Guest post by Ken Botts.
The market trends show that university students are aligning “themselves along the less-meat to meatless spectrum, from flexitarian to vegetarian to vegan…” So how can college students get their cafeterias to respond to this growing demand and add vegan options to the menu?
Here are five simple steps you can take:
- Know who the boss is. Go to your campus dining webpage and find out who is the director of dining services. The director of dining is the person who typically makes the decisions and is the person you will want to speak with. Always start at the top because you will accomplish your goal much faster. In most cases the director of dining will report to a higher authority within the university hierarchy like the vice president of auxiliary services. It is a good idea to know who that person is too, just in case the director isn’t as responsive as you’d like.
- Organize your voice. Odds are, you’re not the only one on campus who wants vegan options added to the menu. Find out if there is a vegan, animal protection or environmental club on campus. Attend the meetings of these campus groups and get to know others who are willing to add their voice to your cause. If there’s not a club on campus, now would be a good time to start one. If there are many students (especially meal plan holders) asking for vegan options, the administration is more likely to listen.
- Get Connected. Reach out to me directly and I’d be happy to chat with you and provide you the needed resources—I’m at firstname.lastname@example.org.
- Request a meeting. Send the director a polite email asking for a meeting or even better, walk into the dining office with a note asking for a meeting. Your email/note should be professional, respectful and to the point. It should include a brief introduction of who your group is, what you are asking for (more vegan options) and your request for a meeting on or before a certain date…within the week is usually realistic. Close the email/note with a sincere thank you and include your contact info. If you don’t hear back from the director by the date you requested then your group should visit his/her office or call him/her on the phone and follow up until the meeting is scheduled. Patience, yet persistence is key.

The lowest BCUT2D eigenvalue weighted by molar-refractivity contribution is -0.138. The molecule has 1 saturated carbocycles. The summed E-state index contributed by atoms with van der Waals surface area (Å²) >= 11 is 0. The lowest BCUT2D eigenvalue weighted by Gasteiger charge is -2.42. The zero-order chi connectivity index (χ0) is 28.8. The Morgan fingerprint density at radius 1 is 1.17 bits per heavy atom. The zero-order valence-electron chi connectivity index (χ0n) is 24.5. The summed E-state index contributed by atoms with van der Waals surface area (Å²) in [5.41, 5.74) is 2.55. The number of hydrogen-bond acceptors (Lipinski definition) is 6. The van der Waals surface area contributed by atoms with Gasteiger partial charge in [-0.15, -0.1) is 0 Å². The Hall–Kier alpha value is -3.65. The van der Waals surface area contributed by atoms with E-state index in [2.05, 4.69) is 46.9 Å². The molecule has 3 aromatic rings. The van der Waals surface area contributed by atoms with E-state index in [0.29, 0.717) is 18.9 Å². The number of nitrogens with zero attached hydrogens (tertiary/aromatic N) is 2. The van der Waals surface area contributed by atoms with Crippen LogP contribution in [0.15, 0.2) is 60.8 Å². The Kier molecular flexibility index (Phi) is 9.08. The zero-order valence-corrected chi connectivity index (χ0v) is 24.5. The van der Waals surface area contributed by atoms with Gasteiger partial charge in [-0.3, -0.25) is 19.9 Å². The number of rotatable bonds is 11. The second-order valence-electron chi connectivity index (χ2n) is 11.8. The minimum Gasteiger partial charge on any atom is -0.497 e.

- Congratulations! You have your meeting scheduled. Have two or three students from your group go with you, select someone to be your spokesperson, dress professionally and show up 15 minutes early. Ensure that all parties meeting with the director know to stay on message with the main reason you’re there. Once you’re in the director’s office, introduce yourselves, thank him or her for meeting with you, tell him/her why you are there, and ask for the changes you want to see. Be reasonable in what you’re asking for. If your campus only has one dining hall, ask for more vegan options or a vegan station. If your campus has four or five dining halls, ask for all the halls to have more vegan options or ask if one entire dining hall can go vegan, similar to the one at the University of North Texas. Before you leave the office schedule a follow up meeting and thank the director again for taking time to meet with you.
If you get what you ask for on the first try make sure you thank the director in person, send a thank you card signed by everyone in your group and celebrate the change with your fellow students through social media. Of course, there’s a chance that you may not get all you ask for in the beginning, so be prepared to work with the director towards an acceptable solution. Be persistent, speak with the director frequently and don’t give up. Set a deadline and if you feel that you’re not getting anywhere, then you may need to schedule a meeting with the director’s boss, but most of the time that’s not necessary.
Ken Botts received national accolades for designing and developing the nation’s first all-vegan dining hall at the University of North Texas in 2009. His ideas and insights have appeared in media outlets including USA Today, The Dallas Morning News, Green Source DFW, ABC news, and Food Service Director Magazine. Ken uses his 35+ years of food service experience to help restaurants and food service organizations implement plant-based menus and concepts. He blogs for ecoveggy.com and recently was retained as a consultant at The Humane Society of the United States. His mission in life is to help make the world a better place one plate at a time.
Want more tips about being vegan in college? Check out our vegan college guide.